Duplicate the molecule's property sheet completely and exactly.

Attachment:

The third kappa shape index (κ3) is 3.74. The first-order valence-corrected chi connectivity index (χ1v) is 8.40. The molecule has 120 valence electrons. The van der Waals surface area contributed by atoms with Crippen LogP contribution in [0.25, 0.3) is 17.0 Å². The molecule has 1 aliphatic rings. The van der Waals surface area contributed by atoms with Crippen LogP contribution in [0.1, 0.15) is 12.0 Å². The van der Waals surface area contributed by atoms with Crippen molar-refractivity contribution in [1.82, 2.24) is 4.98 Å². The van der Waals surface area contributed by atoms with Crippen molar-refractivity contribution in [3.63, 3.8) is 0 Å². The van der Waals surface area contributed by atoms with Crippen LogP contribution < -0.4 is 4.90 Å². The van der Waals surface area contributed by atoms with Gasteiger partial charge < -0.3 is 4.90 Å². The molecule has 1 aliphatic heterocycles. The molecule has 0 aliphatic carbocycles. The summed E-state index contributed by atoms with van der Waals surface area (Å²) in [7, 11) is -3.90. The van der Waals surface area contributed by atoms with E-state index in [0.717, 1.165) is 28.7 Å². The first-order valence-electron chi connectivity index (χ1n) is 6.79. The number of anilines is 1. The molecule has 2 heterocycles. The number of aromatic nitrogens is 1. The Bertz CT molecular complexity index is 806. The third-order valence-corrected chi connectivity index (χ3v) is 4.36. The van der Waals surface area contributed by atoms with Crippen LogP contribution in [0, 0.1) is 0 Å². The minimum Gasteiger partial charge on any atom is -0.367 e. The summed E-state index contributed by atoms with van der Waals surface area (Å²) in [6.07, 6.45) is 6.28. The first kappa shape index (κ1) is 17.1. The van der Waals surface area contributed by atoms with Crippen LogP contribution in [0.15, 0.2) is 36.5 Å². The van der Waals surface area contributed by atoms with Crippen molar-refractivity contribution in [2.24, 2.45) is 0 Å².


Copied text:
The third kappa shape index (κ3) is 3.74. The first-order valence-corrected chi connectivity index (χ1v) is 8.40. The molecule has 120 valence electrons. The van der Waals surface area contributed by atoms with Crippen LogP contribution in [0.25, 0.3) is 17.0 Å². The molecule has 1 aliphatic rings. The van der Waals surface area contributed by atoms with Crippen LogP contribution in [0.1, 0.15) is 12.0 Å². The van der Waals surface area contributed by atoms with Crippen molar-refractivity contribution in [1.82, 2.24) is 4.98 Å². The van der Waals surface area contributed by atoms with Crippen molar-refractivity contribution in [3.63, 3.8) is 0 Å². The van der Waals surface area contributed by atoms with Crippen LogP contribution < -0.4 is 4.90 Å². The van der Waals surface area contributed by atoms with Gasteiger partial charge < -0.3 is 4.90 Å². The molecule has 1 aliphatic heterocycles. The molecule has 0 aliphatic carbocycles. The summed E-state index contributed by atoms with van der Waals surface area (Å²) in [7, 11) is -3.90. The van der Waals surface area contributed by atoms with E-state index in [0.717, 1.165) is 28.7 Å². The first-order valence-electron chi connectivity index (χ1n) is 6.79. The number of anilines is 1. The molecule has 2 heterocycles. The number of aromatic nitrogens is 1. The Bertz CT molecular complexity index is 806. The third-order valence-corrected chi connectivity index (χ3v) is 4.36. The van der Waals surface area contributed by atoms with Crippen LogP contribution in [0, 0.1) is 0 Å². The minimum Gasteiger partial charge on any atom is -0.367 e. The summed E-state index contributed by atoms with van der Waals surface area (Å²) in [6.07, 6.45) is 6.28. The first kappa shape index (κ1) is 17.1. The van der Waals surface area contributed by atoms with Crippen LogP contribution in [0.15, 0.2) is 36.5 Å². The van der Waals surface area contributed by atoms with Crippen molar-refractivity contribution in [2.24, 2.45) is 0 Å².